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Charging

EVs are charged while we sleep! 

85% of charging happens at home, so first focus  on figuring out your home charging setup. After that, you can take a look at public charging to support your road trips and other travel needs. 

Get in touch with your electric utility company!

Your electric utility company is happy to help you figure out your home charging setup. Most have special EV rates that provide cheaper electricity during off-peak hours and some even provide charging installation incentives. MNCharging.org provides you a direct link to your own electric utility. 

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Federal tax credit for EV charging station installations.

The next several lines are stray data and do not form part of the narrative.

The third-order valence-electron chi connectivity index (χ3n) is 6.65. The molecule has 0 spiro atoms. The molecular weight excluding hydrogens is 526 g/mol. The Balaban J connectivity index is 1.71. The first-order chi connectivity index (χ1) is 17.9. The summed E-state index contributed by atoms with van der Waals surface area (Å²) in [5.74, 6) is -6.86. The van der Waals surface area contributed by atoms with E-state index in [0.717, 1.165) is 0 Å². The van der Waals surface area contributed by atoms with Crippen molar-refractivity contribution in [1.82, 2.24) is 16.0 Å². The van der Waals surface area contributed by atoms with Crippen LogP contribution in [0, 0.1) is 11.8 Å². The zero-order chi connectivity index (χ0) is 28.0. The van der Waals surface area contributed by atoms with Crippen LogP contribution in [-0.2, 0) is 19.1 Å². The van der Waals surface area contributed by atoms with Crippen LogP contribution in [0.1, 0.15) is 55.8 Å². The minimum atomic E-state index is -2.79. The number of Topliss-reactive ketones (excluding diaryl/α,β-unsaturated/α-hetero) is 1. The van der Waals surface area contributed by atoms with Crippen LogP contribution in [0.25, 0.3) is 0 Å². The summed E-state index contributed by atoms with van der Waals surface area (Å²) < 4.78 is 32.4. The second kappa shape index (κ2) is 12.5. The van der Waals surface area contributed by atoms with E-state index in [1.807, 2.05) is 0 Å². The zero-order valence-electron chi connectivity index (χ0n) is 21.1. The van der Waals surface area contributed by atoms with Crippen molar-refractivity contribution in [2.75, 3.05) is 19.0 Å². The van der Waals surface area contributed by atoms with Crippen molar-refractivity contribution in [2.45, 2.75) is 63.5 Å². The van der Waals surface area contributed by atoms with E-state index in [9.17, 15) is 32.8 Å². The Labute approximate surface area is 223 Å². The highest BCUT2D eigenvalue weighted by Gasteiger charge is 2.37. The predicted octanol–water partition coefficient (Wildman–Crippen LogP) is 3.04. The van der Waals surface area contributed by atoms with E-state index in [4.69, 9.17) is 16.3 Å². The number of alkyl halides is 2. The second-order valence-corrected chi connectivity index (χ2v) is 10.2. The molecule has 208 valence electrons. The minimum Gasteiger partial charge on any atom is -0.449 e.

If you live in a rural or low-income area and install EV charging equipment, you may be eligible for a tax credit for the charging station. This credit is generally 30% of the cost, up to $1,000. Eligibility is based on the installation location being in an eligible census tract. For more information visit the 30C Tax Credit Eligibility Locator page and mapping tool from Argonne National Laboratory.

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Home Charging
Level 1 Charging
Level 2 Charging

Almost every car comes with a Level 1 charging cord that can be used to charge the car from any standard 120V household outlet. Level 1 charging works well if you drive on average less than 30 miles/day. Make sure to have an electrician install a new, high-quality outlet and inspect the wiring for safe use.